If I could convince the bf to do it, I’d totally live in a smaller home.  He thinks I’m silly for wanting to do so, but neither of us like to have a lot of stuff and don’t need all kinds of space. 

Post # 26
Member
492 posts
Helper bee
  • Wedding: December 2011

If you can do it great, no way in hell I could do that… We are South African, we like space… Not a chance I could eal with that amount of space, would definitely need to be bigger… The smallest place we have lived in as a couple was 850sf and we struggled in there…

Post # 27
Member
7086 posts
Busy Beekeeper
  • Wedding: June 2011

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MsW-to-MrsM:  actually there are thousands of new and old tiny homes. Many homes built after WWII were built that small too. There are several old neighborhoods in old town here in which 800 sf is huge. There is a whole neighborhoods of them just started here (one of three on the city planning books), ground broke a few months ago. There is a neighborhood of them in Las Vegas that is over half done, though the one I’ve seen is designed similar to the way habitat for humanity does theirs, for homeless to work for and purchase. There is a community in Florida that is being transferred over from an old run down trailer park to a tiny home community. There was already a few communities of them in Arizona. It’s a growing phenomenon in very environmentally concerned areas like California and Washington where there are challenges in the courts to building codes to allow new builds of them. When we were at our Lake property this summer we noticed a few being built, most likely as weekly summer rentals (which is incredibly smart for the area). These are just some of the ones I know of. Tiny homes aren’t all 100 sf on a trailer, the neighborhood here is going to be 300 – 600 sqft depending on the plan purchased and the larger ones can come with 2 bedrooms. 

 

While I think for some areas it’s an economically driven phase that will ebb in a few years, I also can see the longevity of needing smaller higher end starter homes for those who would never be able to afford homes in certain areas. For those who are environmentally conscious, well, being able to have a smaller footprint is a high priority in home owning and imo, the most non-hypocritical. 

I’m far from an environmentalist, but I’ve owned a 1800 sqft home and hated it. So much time was spent on upkeep and cleaning I felt trapped. Our kids will be gone next year and DH and I have talked a bunch about what kind of space we will want and need once we retire. Neither of us can see ourselves wanting to take care of a large home once we move to the lake for retirement. We are outdoor people and would rather have a huge property and a very small home so we can enjoy all the toys and activities of the outdoor life. DH has a lot of coworkers in the same age bracket, and in talking to them about upcoming retirement, many of them are looking for similarly downsizing lives. Even my mother is considering purchasing one of the medium tiny homes. She’s talked to the builder a few times. It fits in her retirement budget and would significantly reduce her utilities, yet still give her ownership of her home and give her a small yard, which she couldn’t have in an apartment.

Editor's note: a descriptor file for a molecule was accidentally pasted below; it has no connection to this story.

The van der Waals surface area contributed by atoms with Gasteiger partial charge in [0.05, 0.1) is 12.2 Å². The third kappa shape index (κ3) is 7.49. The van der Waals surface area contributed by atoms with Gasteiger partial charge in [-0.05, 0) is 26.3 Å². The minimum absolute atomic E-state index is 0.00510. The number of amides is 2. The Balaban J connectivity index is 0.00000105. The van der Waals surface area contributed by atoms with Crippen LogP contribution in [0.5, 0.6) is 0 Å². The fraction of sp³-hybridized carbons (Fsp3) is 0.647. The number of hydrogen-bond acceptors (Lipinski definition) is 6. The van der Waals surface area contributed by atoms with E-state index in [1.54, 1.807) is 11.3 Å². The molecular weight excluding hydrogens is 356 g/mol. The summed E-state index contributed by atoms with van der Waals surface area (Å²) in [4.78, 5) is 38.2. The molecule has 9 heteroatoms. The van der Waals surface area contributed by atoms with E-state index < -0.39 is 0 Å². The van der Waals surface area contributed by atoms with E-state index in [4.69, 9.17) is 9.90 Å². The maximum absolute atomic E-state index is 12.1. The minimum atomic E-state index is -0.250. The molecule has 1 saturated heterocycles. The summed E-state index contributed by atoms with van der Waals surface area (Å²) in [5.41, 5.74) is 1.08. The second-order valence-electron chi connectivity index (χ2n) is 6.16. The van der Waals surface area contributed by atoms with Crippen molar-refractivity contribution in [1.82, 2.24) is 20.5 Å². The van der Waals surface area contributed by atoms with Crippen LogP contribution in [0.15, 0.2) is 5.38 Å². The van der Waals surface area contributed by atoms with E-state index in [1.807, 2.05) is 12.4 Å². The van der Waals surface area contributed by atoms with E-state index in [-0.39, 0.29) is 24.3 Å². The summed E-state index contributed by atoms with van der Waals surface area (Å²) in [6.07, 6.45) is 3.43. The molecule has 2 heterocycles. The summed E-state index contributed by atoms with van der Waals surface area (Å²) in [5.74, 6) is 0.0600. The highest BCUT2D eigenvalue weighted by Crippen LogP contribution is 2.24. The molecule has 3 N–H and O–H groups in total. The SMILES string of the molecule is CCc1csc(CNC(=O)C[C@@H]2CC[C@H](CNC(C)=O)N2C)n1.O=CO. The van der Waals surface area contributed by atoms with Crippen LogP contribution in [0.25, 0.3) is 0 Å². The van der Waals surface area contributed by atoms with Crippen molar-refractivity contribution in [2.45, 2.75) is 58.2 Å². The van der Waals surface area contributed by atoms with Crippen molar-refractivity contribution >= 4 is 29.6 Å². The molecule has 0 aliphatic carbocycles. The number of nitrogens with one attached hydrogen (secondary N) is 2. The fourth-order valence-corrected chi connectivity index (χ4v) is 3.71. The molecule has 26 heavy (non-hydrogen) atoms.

Post # 28
Member
1513 posts
Bumble bee
  • Wedding: August 2012

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skalovingbride:  Why do you want to do this?

My DH and I lived for 3 years in an apartment that was about 420-450 sq feet. I also lived in yurts and single-room cabins for many years. I’m a fairly minimalistic person, I hate clutter and decorative items, but I am glad to be living in a somewhat larger home now. There are many functional restrictions with small housing that are really a pain long-term. That home you posted looks beautiful but where are their clothes?! Where is the washing machine? Not to mention cooking items, stationary, toiletries, suitcases, cleaning supplies, etc., etc. DH and I were very happy in our tiny apartment, but it’s not something I’d do again without good reason. Just think about the little things — like, you don’t have storage space for extra anything, so you have to go to the store more frequently…little annoyances that add up. 

I watched a documentary on tiny home people and I thought they were a bunch of self-righteous assholes, at best (at least the ones in America). 

Post # 29
Member
2037 posts
Buzzing bee
  • Wedding: September 2014

 

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tksjewelry: That’s interesting about the new communities. I’ll have to Google the FL one. I know Fiance and I can live in an efficiency without being unhappy, but it was amazing how our clutter problem solved itself when we moved!